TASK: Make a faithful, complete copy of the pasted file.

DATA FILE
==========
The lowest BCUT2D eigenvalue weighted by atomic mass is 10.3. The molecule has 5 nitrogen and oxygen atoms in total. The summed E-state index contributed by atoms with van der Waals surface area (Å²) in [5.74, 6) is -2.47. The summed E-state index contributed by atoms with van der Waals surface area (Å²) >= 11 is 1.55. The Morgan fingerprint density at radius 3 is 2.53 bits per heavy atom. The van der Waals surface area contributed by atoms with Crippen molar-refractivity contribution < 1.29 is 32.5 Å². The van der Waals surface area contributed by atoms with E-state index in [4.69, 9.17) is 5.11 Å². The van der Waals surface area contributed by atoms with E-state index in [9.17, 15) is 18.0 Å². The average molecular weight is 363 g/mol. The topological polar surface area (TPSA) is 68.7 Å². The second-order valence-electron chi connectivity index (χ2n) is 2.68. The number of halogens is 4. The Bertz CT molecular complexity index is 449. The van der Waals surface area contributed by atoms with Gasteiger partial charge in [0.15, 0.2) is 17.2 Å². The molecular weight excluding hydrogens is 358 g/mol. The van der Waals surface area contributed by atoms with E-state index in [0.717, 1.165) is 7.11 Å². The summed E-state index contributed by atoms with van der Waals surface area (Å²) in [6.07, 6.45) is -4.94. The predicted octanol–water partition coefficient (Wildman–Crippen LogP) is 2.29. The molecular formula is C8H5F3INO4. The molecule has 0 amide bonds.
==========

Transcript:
The lowest BCUT2D eigenvalue weighted by atomic mass is 10.3. The molecule has 5 nitrogen and oxygen atoms in total. The summed E-state index contributed by atoms with van der Waals surface area (Å²) in [5.74, 6) is -2.47. The summed E-state index contributed by atoms with van der Waals surface area (Å²) >= 11 is 1.55. The Morgan fingerprint density at radius 3 is 2.53 bits per heavy atom. The van der Waals surface area contributed by atoms with Crippen molar-refractivity contribution < 1.29 is 32.5 Å². The van der Waals surface area contributed by atoms with E-state index in [4.69, 9.17) is 5.11 Å². The van der Waals surface area contributed by atoms with E-state index in [9.17, 15) is 18.0 Å². The average molecular weight is 363 g/mol. The topological polar surface area (TPSA) is 68.7 Å². The second-order valence-electron chi connectivity index (χ2n) is 2.68. The number of halogens is 4. The Bertz CT molecular complexity index is 449. The van der Waals surface area contributed by atoms with Gasteiger partial charge in [0.15, 0.2) is 17.2 Å². The molecular weight excluding hydrogens is 358 g/mol. The van der Waals surface area contributed by atoms with E-state index in [0.717, 1.165) is 7.11 Å². The summed E-state index contributed by atoms with van der Waals surface area (Å²) in [6.07, 6.45) is -4.94. The predicted octanol–water partition coefficient (Wildman–Crippen LogP) is 2.29. The molecular formula is C8H5F3INO4. The molecule has 0 amide bonds.